Across the Universe: Reaching out

This column first ran in The Tablet in September 2015 Eighty years ago, on September 29, 1935, Pope Pius XI dedicated new quarters and telescopes of the Vatican Observatory in his summer palace in Castel Gandolfo. To celebrate the anniversary,in September 2015 we held a symposium in Castel Gandolfo, including a visit to the old domes that Pius XI had dedicated. The party ended in a private audience in Rome with Pope Francis (less than 24 hours before he left for Cuba and the US). After giving us a short address, the Pope looked up and caught my eye. He smiled, and said, “Ah! The New Director!” It’s true. As of that day, I became the new director of the Vatican Observatory. (I actually didn’t completely believe it until I heard him say it.) Would I continue to write articles like these (for the Tablet)? Yes, as long as there’s a place for me. It’s not only because I love being … Continue reading

Across the Universe: The Church of UFO

This column first ran in The Tablet in September 2014 “Preparing for Discovery,” a two day symposium at the US Library of Congress to discuss the possible impact on society of finding life in space, was my destination [September 2014]. Discovering life outside Earth would be a major advance in understanding biology; finding intelligent life would colour how we understand being human. But it’s a magnet for our hopes and fears. The field of astrobiology still has a hard time escaping the taint of “little green men.” Thus nearly all the speakers went out of their way to emphasize that they were Serious Scientists, viewing life and intelligence from a purely secular and, indeed, materialistic viewpoint. Constant reference was made to the “N=1” problem: how can you define life, much less intelligence, when the number of planets known to harbour life only equals one? Still, the laws of physics do provide some guideposts. And understanding the origin of that one … Continue reading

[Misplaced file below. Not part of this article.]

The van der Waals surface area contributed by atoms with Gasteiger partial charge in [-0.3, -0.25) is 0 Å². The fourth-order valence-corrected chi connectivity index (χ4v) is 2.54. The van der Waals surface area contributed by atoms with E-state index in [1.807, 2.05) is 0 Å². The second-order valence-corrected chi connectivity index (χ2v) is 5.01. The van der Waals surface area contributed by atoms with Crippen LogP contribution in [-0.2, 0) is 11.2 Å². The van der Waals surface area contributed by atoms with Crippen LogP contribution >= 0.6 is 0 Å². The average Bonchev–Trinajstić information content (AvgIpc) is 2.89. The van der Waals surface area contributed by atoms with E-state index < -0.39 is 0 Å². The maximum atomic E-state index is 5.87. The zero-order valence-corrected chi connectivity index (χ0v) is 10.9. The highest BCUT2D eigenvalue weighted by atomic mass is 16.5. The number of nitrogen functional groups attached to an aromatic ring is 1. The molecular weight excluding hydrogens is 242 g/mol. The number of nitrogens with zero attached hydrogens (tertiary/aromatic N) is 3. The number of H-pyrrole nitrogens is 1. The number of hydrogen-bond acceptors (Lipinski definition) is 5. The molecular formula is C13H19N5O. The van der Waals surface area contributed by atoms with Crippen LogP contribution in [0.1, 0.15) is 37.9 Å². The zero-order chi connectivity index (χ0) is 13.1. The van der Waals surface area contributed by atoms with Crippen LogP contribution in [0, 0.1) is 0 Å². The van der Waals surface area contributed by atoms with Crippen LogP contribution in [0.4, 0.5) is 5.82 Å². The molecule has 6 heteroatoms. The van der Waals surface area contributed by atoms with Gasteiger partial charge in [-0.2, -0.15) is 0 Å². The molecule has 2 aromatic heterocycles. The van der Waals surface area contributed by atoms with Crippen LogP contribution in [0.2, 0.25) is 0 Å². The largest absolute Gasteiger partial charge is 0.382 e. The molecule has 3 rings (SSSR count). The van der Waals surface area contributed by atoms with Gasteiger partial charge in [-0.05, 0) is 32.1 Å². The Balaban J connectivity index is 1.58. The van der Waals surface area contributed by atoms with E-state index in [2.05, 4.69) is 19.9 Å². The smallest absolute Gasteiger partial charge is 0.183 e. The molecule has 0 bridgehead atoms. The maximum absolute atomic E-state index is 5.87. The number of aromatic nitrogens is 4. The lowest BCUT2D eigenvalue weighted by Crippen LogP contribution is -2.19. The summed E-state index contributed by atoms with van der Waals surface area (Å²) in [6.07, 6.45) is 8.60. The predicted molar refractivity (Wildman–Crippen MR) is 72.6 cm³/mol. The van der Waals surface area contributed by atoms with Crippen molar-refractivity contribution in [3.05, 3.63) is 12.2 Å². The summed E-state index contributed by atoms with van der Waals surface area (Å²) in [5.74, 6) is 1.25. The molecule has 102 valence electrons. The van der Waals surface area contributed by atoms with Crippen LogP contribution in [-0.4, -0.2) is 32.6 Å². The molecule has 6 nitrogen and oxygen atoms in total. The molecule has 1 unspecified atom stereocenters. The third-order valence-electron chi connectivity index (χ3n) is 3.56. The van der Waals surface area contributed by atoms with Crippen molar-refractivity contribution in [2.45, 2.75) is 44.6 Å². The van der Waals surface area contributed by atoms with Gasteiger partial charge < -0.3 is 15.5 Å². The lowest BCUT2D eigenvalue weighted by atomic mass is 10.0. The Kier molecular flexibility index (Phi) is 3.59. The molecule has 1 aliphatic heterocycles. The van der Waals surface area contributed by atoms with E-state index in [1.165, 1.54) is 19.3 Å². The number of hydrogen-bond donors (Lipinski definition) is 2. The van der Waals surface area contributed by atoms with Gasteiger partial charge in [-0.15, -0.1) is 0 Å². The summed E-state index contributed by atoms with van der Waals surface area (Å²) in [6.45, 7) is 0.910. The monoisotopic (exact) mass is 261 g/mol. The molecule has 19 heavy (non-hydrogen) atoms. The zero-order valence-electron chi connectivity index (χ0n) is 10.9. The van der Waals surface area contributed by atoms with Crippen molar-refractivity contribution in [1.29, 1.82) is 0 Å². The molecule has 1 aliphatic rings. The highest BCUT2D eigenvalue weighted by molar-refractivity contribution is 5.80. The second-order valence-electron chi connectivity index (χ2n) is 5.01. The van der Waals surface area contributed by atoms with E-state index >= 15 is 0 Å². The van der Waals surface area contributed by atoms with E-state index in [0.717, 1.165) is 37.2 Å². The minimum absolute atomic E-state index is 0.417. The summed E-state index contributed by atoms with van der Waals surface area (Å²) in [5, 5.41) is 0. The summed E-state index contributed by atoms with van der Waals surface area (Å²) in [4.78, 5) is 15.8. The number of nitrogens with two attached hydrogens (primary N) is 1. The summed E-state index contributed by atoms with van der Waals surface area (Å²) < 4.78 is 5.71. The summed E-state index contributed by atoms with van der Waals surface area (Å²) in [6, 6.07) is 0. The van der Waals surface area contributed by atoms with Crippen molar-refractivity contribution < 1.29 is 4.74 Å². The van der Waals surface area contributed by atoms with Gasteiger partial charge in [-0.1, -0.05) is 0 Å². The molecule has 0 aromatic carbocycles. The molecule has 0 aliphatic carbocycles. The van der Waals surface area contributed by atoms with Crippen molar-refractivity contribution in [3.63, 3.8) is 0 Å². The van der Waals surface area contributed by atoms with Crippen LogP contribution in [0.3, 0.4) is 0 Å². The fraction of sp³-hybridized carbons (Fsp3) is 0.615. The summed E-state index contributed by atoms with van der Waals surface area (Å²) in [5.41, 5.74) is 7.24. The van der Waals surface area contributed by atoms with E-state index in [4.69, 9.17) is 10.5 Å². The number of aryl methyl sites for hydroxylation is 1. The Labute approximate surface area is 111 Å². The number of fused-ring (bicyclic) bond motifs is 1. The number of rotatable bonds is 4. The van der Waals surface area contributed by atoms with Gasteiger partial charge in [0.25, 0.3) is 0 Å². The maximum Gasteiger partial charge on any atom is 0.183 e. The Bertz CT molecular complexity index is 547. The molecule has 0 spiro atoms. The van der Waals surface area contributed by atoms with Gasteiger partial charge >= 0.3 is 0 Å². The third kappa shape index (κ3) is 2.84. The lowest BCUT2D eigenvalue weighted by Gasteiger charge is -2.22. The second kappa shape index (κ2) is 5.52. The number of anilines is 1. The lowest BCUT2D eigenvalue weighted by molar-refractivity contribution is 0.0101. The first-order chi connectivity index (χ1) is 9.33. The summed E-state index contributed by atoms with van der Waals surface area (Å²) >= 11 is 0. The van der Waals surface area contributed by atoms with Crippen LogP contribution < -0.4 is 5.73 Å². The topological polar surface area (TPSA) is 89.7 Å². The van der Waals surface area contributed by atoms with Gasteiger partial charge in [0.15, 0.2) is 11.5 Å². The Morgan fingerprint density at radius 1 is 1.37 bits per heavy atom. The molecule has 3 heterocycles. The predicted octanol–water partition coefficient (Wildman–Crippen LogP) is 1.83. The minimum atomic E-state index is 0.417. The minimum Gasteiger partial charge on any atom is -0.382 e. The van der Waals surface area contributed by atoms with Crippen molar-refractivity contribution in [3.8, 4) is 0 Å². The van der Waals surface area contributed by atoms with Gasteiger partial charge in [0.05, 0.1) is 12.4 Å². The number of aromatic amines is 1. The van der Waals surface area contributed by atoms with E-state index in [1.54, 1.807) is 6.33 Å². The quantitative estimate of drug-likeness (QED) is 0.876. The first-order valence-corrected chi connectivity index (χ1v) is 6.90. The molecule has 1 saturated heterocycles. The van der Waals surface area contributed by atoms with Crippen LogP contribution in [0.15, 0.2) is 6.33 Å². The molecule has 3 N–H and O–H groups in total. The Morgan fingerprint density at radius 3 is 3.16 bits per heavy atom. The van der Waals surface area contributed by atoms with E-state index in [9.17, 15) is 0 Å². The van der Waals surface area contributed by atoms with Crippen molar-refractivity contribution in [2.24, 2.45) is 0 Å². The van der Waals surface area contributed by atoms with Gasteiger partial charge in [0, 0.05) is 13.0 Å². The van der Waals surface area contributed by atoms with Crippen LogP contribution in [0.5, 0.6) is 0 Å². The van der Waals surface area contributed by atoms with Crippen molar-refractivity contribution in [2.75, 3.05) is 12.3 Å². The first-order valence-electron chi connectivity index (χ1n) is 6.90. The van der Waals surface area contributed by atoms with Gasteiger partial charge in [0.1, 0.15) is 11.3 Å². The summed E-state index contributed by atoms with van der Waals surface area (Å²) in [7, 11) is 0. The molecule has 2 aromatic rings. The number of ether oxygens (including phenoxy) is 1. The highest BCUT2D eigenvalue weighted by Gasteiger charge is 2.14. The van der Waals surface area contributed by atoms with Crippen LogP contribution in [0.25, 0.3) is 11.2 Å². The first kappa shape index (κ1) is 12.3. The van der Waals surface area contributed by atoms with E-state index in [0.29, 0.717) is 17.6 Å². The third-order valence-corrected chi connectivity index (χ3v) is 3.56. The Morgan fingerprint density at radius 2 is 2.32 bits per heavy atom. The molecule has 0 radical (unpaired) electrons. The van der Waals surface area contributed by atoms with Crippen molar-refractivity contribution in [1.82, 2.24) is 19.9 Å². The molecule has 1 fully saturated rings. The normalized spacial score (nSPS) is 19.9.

Across the Universe: Leaving the neighborhood

This column first ran in The Tablet in September 2013 At the annual European Planetary Science Congress [held in September 2013] in London, I was chatting with some postgraduate students about their studies of Jupiter’s icy moon, Europa. It’s the target of the Jupiter Icy Moon Explorer mission that the European Space Agency hopes to launch in 2022. Europa’s subcrustal oceans may be the best place in our solar system to look for non-terrestrial life forms – an idea that I can claim credit for first proposing in print in 1975, based not so much on my computer models as on all the science fiction I’d been reading.           It’s exciting to see a crazy idea of mine (and, to be honest, of many other folk) turned into a space mission. But it’s sobering to realize I will be 78 years old in 2030, when it arrives. Indeed, not only were those postgraduate students not yet … Continue reading